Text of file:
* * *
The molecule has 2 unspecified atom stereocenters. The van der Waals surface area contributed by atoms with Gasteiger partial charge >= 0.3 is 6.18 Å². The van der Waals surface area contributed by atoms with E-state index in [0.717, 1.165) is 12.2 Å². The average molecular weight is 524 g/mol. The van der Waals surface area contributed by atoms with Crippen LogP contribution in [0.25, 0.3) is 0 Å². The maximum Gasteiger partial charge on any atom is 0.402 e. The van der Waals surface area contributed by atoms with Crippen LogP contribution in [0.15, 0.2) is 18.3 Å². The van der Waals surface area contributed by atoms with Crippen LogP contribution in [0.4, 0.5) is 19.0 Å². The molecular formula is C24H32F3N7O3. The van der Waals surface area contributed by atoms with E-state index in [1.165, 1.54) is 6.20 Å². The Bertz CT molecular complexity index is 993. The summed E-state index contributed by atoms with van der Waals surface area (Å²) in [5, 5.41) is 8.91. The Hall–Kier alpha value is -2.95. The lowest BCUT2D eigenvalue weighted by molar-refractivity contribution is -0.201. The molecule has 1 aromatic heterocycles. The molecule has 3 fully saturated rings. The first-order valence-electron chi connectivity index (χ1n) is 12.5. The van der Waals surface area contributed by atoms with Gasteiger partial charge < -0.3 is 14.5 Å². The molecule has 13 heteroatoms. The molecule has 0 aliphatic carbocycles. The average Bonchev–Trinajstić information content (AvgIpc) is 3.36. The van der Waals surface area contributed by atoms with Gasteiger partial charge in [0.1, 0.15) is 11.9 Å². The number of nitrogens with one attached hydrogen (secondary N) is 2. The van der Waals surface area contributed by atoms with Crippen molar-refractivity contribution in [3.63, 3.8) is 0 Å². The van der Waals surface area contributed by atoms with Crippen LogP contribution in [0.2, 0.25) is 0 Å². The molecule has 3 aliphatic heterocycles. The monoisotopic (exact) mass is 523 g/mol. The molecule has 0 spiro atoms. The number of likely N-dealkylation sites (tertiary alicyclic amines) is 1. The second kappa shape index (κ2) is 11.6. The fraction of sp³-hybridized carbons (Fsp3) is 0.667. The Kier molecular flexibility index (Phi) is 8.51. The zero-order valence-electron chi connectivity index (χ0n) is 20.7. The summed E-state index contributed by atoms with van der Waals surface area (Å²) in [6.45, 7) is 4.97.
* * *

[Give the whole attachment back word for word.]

The molecule has 2 unspecified atom stereocenters. The van der Waals surface area contributed by atoms with Gasteiger partial charge >= 0.3 is 6.18 Å². The van der Waals surface area contributed by atoms with E-state index in [0.717, 1.165) is 12.2 Å². The average molecular weight is 524 g/mol. The van der Waals surface area contributed by atoms with Crippen LogP contribution in [0.25, 0.3) is 0 Å². The maximum Gasteiger partial charge on any atom is 0.402 e. The van der Waals surface area contributed by atoms with Crippen LogP contribution in [0.15, 0.2) is 18.3 Å². The van der Waals surface area contributed by atoms with Crippen LogP contribution in [0.4, 0.5) is 19.0 Å². The molecular formula is C24H32F3N7O3. The van der Waals surface area contributed by atoms with E-state index in [1.165, 1.54) is 6.20 Å². The Bertz CT molecular complexity index is 993. The summed E-state index contributed by atoms with van der Waals surface area (Å²) in [5, 5.41) is 8.91. The Hall–Kier alpha value is -2.95. The lowest BCUT2D eigenvalue weighted by molar-refractivity contribution is -0.201. The molecule has 1 aromatic heterocycles. The molecule has 3 fully saturated rings. The first-order valence-electron chi connectivity index (χ1n) is 12.5. The van der Waals surface area contributed by atoms with Gasteiger partial charge < -0.3 is 14.5 Å². The molecule has 13 heteroatoms. The molecule has 0 aliphatic carbocycles. The average Bonchev–Trinajstić information content (AvgIpc) is 3.36. The van der Waals surface area contributed by atoms with Gasteiger partial charge in [0.1, 0.15) is 11.9 Å². The number of nitrogens with one attached hydrogen (secondary N) is 2. The van der Waals surface area contributed by atoms with Crippen molar-refractivity contribution in [3.63, 3.8) is 0 Å². The van der Waals surface area contributed by atoms with Crippen LogP contribution in [0.2, 0.25) is 0 Å². The molecule has 3 aliphatic heterocycles. The monoisotopic (exact) mass is 523 g/mol. The molecule has 0 spiro atoms. The number of likely N-dealkylation sites (tertiary alicyclic amines) is 1. The second kappa shape index (κ2) is 11.6. The fraction of sp³-hybridized carbons (Fsp3) is 0.667. The Kier molecular flexibility index (Phi) is 8.51. The zero-order valence-electron chi connectivity index (χ0n) is 20.7. The summed E-state index contributed by atoms with van der Waals surface area (Å²) in [6.45, 7) is 4.97.